In the Words of Noted Philosopher Lemmy…

“C’mon baby, eat the rich!”

I had meant to talk about this a while back, but Gradeapalooza and such got in the way. One of the problems with expecting government to meet your needs is that you’re trusting the government to know what your needs are. And if you and the government differ as to the nature and extent of your needs, guess who gets the last word? As Jonah Goldberg has pointed out on numerous occasions, a government can’t love you — it can’t care about you as much as your friends, your family, or yourself. How many of your needs are you willing to entrust to someone who doesn’t ultimately give a damn about you?

(At this point, one might argue that we do business and acquire services from lots of folks who don’t give a damn about us. The difference, of course, is that we are their customers, and have the right to take our business elsewhere. There’s mutual dependency in play. Harder to do with a government monopoly.)

This brings us to an interesting article that ran at US News and World Report three weeks back.

According to advance reports, the administration’s budget due out on Wednesday will propose a cap limiting the amount of annual return a retirement account can create to $205,000. If that proposal were enacted today, that would mean retirement accounts would be limited to $3 million in assets. The White House estimates that caps on the tax-preferred accounts would generate $9 billion over 10 years.

“Under current rules, some wealthy individuals are able to accumulate many millions of dollars in these accounts, substantially more than is needed to fund reasonable levels of retirement saving,” the White House told Politico last week. [Emphasis mine — Prof. M.]

See, you can’t be trusted to know how you might want to live when you’re done working. You might save too much — you might want to live too well. Who are you to decide what kind of life is suitable? There’s a GS-14 in DC who can make that decision for you — and will relieve you of anything that he or she finds excessive. You know, like an excessive retirement income that is less than the cost of two Spring Break trips for a President’s kid.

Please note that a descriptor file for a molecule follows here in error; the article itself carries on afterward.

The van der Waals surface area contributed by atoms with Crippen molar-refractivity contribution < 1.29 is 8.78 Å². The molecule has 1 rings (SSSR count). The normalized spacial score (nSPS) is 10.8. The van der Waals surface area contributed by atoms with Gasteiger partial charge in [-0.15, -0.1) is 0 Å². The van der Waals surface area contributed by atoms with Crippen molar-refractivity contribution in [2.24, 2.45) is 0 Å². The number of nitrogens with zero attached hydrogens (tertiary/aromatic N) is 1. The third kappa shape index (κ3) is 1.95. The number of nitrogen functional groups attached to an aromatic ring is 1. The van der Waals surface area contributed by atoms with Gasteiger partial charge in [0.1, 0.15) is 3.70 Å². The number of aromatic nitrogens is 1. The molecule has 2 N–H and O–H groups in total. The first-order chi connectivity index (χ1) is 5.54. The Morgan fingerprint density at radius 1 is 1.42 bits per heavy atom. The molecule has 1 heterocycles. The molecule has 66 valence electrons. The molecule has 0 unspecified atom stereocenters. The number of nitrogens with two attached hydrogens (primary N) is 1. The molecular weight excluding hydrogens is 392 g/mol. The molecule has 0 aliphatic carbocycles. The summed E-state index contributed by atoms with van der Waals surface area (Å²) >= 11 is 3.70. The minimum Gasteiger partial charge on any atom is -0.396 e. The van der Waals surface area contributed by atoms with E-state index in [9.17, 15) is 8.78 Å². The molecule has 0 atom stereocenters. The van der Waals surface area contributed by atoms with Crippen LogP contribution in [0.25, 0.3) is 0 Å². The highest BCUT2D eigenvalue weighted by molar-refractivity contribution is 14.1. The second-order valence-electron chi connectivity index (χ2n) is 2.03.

Remember, “Government is the one thing we all belong to.” Apparently our cash and the labor that earned it belong to the government as well. And if they want it, they’ll take it.


About profmondo

Dad, husband, mostly free individual, medievalist, writer, and drummer. "Gladly wolde he lerne and gladly teche."
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2 Responses to In the Words of Noted Philosopher Lemmy…

  1. mike shupp says:

    Well… On a gut level, I understand the objection. It does seem kind of unfair to discriminate against people who have lots of savings. But as I read this, the Feds aren’t proposing to confiscate all the “excess” interest earned by wealthy savers, they’re just proposing to cap the amount of tax-free interest that one can earn in a retirement-oriented savings account. You’re still legally allowed to have other savings accounts which can pay all sorts of dividends; you just have to treat that interest as earned income and pay tax on it just as you do with ordinary savings accounts.

    How is this liberal-imposed income grab more iniquitous than means testing of social security recipients, a solution to our budgetary woes often proposed by conservatives?

    • profmondo says:

      A fair question, Mike — I think the answer is that there’s a difference having something you’ve earned expropriated and not being given something essentially for existing. Now, if SocSec were actually the “savings plan” that it is often sold as being, I might find myself more in agreement with you, but such is not the case — in its current incarnation, it seems to fall somewhere between the dole and a pyramid scheme.

      The larger issue, though, is that if I have earned something honestly, it isn’t any bureaucrat’s place to decide that I have enough.

      Thanks as always for dropping by!

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